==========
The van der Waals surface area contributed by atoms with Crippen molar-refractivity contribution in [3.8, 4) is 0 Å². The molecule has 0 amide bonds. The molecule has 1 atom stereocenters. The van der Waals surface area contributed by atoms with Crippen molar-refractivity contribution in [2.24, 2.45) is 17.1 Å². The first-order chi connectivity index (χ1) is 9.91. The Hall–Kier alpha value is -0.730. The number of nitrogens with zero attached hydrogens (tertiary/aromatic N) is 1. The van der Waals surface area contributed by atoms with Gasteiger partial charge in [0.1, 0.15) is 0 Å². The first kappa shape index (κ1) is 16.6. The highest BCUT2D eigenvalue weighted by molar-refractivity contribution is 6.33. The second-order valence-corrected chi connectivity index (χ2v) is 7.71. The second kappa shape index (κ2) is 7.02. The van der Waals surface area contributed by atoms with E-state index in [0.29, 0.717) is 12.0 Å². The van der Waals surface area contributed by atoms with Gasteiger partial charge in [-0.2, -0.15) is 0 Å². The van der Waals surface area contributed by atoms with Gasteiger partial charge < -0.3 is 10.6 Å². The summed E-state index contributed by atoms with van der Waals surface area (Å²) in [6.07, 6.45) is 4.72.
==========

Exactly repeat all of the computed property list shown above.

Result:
The van der Waals surface area contributed by atoms with Crippen molar-refractivity contribution in [3.8, 4) is 0 Å². The molecule has 0 amide bonds. The molecule has 1 atom stereocenters. The van der Waals surface area contributed by atoms with Crippen molar-refractivity contribution in [2.24, 2.45) is 17.1 Å². The first-order chi connectivity index (χ1) is 9.91. The Hall–Kier alpha value is -0.730. The number of nitrogens with zero attached hydrogens (tertiary/aromatic N) is 1. The van der Waals surface area contributed by atoms with Gasteiger partial charge in [0.1, 0.15) is 0 Å². The first kappa shape index (κ1) is 16.6. The highest BCUT2D eigenvalue weighted by molar-refractivity contribution is 6.33. The second-order valence-corrected chi connectivity index (χ2v) is 7.71. The second kappa shape index (κ2) is 7.02. The van der Waals surface area contributed by atoms with E-state index in [0.29, 0.717) is 12.0 Å². The van der Waals surface area contributed by atoms with Gasteiger partial charge in [-0.2, -0.15) is 0 Å². The van der Waals surface area contributed by atoms with Gasteiger partial charge < -0.3 is 10.6 Å². The summed E-state index contributed by atoms with van der Waals surface area (Å²) in [6.07, 6.45) is 4.72.